w w

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At the time Willian Temple was archbishop of York See Bret's memoirs, Au feu des 6i>4nements (1959).

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and Rabat which was invaluable at the time of the Torch landings He had Maheu at one end in Morocco, and worked a mile from Algiers himself, so that when Algiers was liberated, he had a French news agency ready for the whole of North Africa. De Gaulle got rid of him as soon as possible, and he got rid of Maillaud in the Free French agency. Bret was a great believer in the freedom of information, and I can't say that any of those among de Gaulle's circle were at the time MC: And Pierre Maillaud [Bourdan] ' He ran the Agence Francaise Independante. ED: Maillaud's idea was that since France was occupied there had to be something to take the place of the world network of Havas which we had been supplying with news from its London office, so Maillaud founded the Agence Francaise Independante. First of all he called it Dberte, Egalit.6, Fraternite, but that was too long, so he changed it to AFI and stepped into all the contracts all over the world which Havas had had with American and South American newspapers, and Far Eastern newspapers. MC: And the operation was run from London' ED: Yes, working via Reuters. The offices were at Reuters MC: Did that last for the whole war? ED: It lasted for the whole war until Havas was replaced by Agence France Presse at the time of the Liberation, and the AFI in London was merged into the new Agence France Presse MC: I'd like to ask you now for your recollections of the British during the war What in general terms is your recollection of British opinion regarding the French during the war years? ED: There were the usual comments, like 'you can't trust the Frenchies, the froggies', but on the whole, in responsible circles, it was a mixture of confidence and slightly critical analysis. I can tell you, for instance, that when Daladicr came to London after negotiating with Chamberlain before Munich, he annoyed everyone, French and English, by being practically drunk at lunchtime, drinking too much wine and being fuddled at the end The interwar period always reminds me of the story of the orchestra with two trombones. A man is asked by a friend if he could replace him in the orchestra the next day because he couldn't be there as a trombone player, and this man says, 'But I can't play the trombone', and the first man says, 'It doesn't matter You just watch your neighbour and pull your trombone-slide to and fro, but don't blow in the instrument, and you'll see that it'll be all right.' Unfortunately the other man had done the same thing, and whether you look at the time of the Rhineland invasion by Hitler, or Munich, and so on, it was always each trombone player looking at the other and wondering who'd go first MC: And that was widely perceived at the time, was it? ED: Well, certainly by people like me, people in journalism, yes. It was most depressing But the British were only too glad when the French like Flandin came to London and decided to do nothing. Each was used as an alibi by the other. MC: But on the level of more popular perceptions of the French, as you said earlier, it was 'these untrustworthy froggies'? ED: I must say that at the time of the collapse of France, all the British that I met were most helpful and sympathetic. There was nothing but support from everybody at all levels. Local tradespeople and everyone.60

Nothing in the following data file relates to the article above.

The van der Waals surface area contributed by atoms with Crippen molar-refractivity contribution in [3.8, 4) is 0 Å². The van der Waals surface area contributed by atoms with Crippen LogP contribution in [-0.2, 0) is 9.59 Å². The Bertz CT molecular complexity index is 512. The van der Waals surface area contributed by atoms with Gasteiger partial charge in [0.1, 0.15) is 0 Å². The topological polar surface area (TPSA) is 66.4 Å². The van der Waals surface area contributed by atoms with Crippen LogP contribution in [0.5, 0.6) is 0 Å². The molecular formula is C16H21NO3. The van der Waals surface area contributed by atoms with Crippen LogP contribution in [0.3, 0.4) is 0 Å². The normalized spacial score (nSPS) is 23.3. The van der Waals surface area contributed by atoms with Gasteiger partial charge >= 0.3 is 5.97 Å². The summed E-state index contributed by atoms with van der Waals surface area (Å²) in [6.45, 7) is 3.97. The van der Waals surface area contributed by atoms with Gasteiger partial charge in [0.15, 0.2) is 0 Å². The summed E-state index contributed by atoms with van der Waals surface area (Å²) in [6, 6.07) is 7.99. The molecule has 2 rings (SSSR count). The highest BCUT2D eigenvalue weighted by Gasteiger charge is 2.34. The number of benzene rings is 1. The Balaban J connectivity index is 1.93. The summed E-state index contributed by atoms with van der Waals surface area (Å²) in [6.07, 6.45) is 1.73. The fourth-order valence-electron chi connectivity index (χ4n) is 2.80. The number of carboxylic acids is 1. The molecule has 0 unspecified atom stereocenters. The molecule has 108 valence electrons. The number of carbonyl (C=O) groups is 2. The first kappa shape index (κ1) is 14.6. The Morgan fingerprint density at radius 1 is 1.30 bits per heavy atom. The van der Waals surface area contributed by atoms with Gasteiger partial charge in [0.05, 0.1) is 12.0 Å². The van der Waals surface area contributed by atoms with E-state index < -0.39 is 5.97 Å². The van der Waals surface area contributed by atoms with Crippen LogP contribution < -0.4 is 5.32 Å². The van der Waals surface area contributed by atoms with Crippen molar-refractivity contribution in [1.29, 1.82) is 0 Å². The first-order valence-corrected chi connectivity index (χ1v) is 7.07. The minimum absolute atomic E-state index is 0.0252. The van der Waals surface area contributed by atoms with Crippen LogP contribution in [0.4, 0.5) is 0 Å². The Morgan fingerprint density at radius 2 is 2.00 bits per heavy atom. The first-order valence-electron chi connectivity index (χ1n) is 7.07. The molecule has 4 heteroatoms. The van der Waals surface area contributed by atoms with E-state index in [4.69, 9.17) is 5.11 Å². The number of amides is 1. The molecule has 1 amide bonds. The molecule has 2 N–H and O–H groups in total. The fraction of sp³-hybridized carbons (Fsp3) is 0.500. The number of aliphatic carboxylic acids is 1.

60 For an example of a British produced pro-French morale-booster, see Free France and Great Britain tbe Franco-British companion, ed W G Corp (1941), with contributions among others by l^barthe; Dejcan; Duff Cooper and Saurat. -